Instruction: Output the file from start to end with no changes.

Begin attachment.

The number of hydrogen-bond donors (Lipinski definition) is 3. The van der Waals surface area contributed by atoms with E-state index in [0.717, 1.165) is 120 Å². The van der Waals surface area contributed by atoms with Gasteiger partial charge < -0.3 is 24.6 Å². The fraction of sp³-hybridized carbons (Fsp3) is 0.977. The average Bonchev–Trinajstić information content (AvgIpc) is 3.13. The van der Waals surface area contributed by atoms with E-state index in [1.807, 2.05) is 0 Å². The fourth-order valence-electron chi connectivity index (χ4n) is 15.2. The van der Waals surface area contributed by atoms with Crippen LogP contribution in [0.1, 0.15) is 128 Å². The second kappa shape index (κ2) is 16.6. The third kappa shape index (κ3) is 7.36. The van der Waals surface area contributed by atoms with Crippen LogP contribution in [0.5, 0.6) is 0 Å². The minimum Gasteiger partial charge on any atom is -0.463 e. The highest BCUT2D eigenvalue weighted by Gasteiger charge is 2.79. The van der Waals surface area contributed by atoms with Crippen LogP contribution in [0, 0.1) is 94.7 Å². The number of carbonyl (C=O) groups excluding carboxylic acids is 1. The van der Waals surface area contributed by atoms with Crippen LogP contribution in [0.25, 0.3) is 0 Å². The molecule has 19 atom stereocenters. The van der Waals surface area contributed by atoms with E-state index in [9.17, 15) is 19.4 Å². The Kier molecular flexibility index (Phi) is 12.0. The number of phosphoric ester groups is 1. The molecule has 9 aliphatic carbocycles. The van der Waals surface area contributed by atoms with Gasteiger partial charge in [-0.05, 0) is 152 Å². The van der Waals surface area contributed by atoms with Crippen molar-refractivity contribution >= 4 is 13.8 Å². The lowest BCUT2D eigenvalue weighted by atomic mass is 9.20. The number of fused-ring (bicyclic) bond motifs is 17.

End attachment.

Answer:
The number of hydrogen-bond donors (Lipinski definition) is 3. The van der Waals surface area contributed by atoms with E-state index in [0.717, 1.165) is 120 Å². The van der Waals surface area contributed by atoms with Gasteiger partial charge < -0.3 is 24.6 Å². The fraction of sp³-hybridized carbons (Fsp3) is 0.977. The average Bonchev–Trinajstić information content (AvgIpc) is 3.13. The van der Waals surface area contributed by atoms with E-state index in [1.807, 2.05) is 0 Å². The fourth-order valence-electron chi connectivity index (χ4n) is 15.2. The van der Waals surface area contributed by atoms with Crippen LogP contribution in [0.1, 0.15) is 128 Å². The second kappa shape index (κ2) is 16.6. The third kappa shape index (κ3) is 7.36. The van der Waals surface area contributed by atoms with Crippen LogP contribution in [0.5, 0.6) is 0 Å². The minimum Gasteiger partial charge on any atom is -0.463 e. The highest BCUT2D eigenvalue weighted by Gasteiger charge is 2.79. The van der Waals surface area contributed by atoms with Crippen LogP contribution in [0, 0.1) is 94.7 Å². The number of carbonyl (C=O) groups excluding carboxylic acids is 1. The van der Waals surface area contributed by atoms with Crippen LogP contribution in [0.25, 0.3) is 0 Å². The molecule has 19 atom stereocenters. The van der Waals surface area contributed by atoms with E-state index in [9.17, 15) is 19.4 Å². The Kier molecular flexibility index (Phi) is 12.0. The number of phosphoric ester groups is 1. The molecule has 9 aliphatic carbocycles. The van der Waals surface area contributed by atoms with Gasteiger partial charge in [-0.05, 0) is 152 Å². The van der Waals surface area contributed by atoms with Crippen molar-refractivity contribution >= 4 is 13.8 Å². The lowest BCUT2D eigenvalue weighted by atomic mass is 9.20. The number of fused-ring (bicyclic) bond motifs is 17.